namor

The Replacements: Jean Grey And The Legacy Of The Phoenix
The Replacements: Jean Grey And The Legacy Of The Phoenix
Since the dawn of the Silver Age, legacy characters have been a staple of superhero fiction, and having a new character step into a well loved roll can open up new opportunities for writers and artists to tell different kinds of stories. In The Replacements, we’ll look back at the notable and not-so-notable heroes and villains to assume some of the most iconic mantles in the superhero genre. This week, in honor of Mutant Week, we’re looking at the X-Men’s most storied legacy position. That’s right, we’re looking at the women, men, and clones who have at one time or another called themselves Phoenix.
100 X-Men: Rating Iceman Jr., Sage, Mystique, Doop And Namor
100 X-Men: Rating Iceman Jr., Sage, Mystique, Doop And Namor
Who are the greatest ever X-Men? We’re going to try to answer that question with your help, by putting the spotlight on different individual X-Men from across the franchise’s long history and pairing up your votes with the votes and opinions of our panel of highly opinionated X-Men fans. Your scores will be added to ours to determine the top 100 X-Men. Even by X-Men standards we're rating a remarkable collection of X-Men today; a shape-shifting terrorist, a time-tossed gay teen, an Atlantean monarch, that one original X-Man that you totally forgot existed, and whatever the heck Doop is. But do any of them rate among the all-time greats?
Best Cosplay Ever (This Week) 09.28.15
Best Cosplay Ever (This Week) 09.28.15
Although cosplay has been present for decades within the comics, anime, and sci-fi/fantasy fandoms, social media has played an integral role in the thriving communities of costuming that exist, such as Cosplay.com and the Superhero Costuming Forum. Over the years, the cosplay community has evolved into a creative outlet for many fans to establish and showcase some impressive feats of homemade disguise, craftsmanship, and sartorial superheroics at conventions. In honor of the caped crusaders of the convention scene, ComicsAlliance has created Best Cosplay Ever (This Week), an ongoing collection of some of the most impeccable, creative, and clever costumes that we’ve discovered and assembled into a super-showcase of pure fan-devoted talent.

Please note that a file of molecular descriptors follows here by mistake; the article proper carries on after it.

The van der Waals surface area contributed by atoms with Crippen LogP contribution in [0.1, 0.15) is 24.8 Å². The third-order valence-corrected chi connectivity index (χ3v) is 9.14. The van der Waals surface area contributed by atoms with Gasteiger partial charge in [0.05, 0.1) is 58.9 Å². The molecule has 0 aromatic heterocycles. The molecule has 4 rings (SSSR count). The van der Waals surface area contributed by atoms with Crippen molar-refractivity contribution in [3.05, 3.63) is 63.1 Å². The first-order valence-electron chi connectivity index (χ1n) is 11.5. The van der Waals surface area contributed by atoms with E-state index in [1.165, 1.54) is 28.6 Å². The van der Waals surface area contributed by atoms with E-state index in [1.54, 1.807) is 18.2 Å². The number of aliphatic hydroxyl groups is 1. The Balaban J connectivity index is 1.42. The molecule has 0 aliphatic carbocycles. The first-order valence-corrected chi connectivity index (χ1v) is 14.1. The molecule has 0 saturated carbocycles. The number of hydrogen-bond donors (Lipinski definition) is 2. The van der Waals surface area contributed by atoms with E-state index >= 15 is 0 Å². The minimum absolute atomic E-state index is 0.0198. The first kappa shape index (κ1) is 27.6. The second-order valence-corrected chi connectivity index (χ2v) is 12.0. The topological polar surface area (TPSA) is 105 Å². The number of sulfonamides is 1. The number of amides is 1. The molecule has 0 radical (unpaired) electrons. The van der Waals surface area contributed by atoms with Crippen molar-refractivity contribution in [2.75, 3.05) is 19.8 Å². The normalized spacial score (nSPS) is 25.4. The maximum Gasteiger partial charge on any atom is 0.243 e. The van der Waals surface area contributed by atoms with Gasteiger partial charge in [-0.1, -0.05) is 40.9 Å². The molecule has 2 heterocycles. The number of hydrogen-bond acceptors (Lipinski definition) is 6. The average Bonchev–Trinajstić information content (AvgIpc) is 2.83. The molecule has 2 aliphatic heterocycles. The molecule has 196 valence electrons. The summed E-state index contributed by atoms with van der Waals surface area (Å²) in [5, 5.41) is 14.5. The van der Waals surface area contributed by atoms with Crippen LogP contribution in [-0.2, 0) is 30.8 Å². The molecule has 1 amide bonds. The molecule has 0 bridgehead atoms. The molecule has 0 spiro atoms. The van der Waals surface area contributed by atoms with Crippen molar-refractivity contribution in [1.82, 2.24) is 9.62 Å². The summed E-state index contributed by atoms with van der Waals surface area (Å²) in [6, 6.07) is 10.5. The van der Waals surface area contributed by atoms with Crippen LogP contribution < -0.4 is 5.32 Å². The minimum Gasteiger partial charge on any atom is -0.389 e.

Imperious Rex: The Best Namor Art Ever
Imperious Rex: The Best Namor Art Ever
Bristling with hubris, superiority and snark, Namor the Sub-Mariner is not only one of Marvel's most heavy-hitting titans, but also one of its first. He was one of the original supermen; the first superhero to fly; and one of the first comic book anti-heroes, waging war on the human world even from his earliest appearances. To celebrate the different sides of the character across more than 75 years of comic book history, and perhaps to help quench your thirst for much more Namor, we've compiled a gallery of some of our favorite Sub-Mariner art.
Greatest Best Favorite Avenger Ever: Group C
Greatest Best Favorite Avenger Ever: Group C
With Avengers: Age of Ultron just around the corner, interest in these heroes has never been greater, so we’ve decided to pit all the official comic book Avengers against each other in a battle for your affections. Who is the greatest, best, favorite Avenger of all time? Only you can decide. We’ve created voting groups that mix up different eras of Avengers membership. Group C includes the first lady of the movie team, Black Widow; comics founding member Hank Pym; a couple of Avengers you might usually think of as Defenders; and Darkhawk, the people's champion. The two or three most popular Avengers will go through from each group, so you’re encouraged to vote tactically.
The Great Super-Costume Poll: S.E.X.
The Great Super-Costume Poll: S.E.X.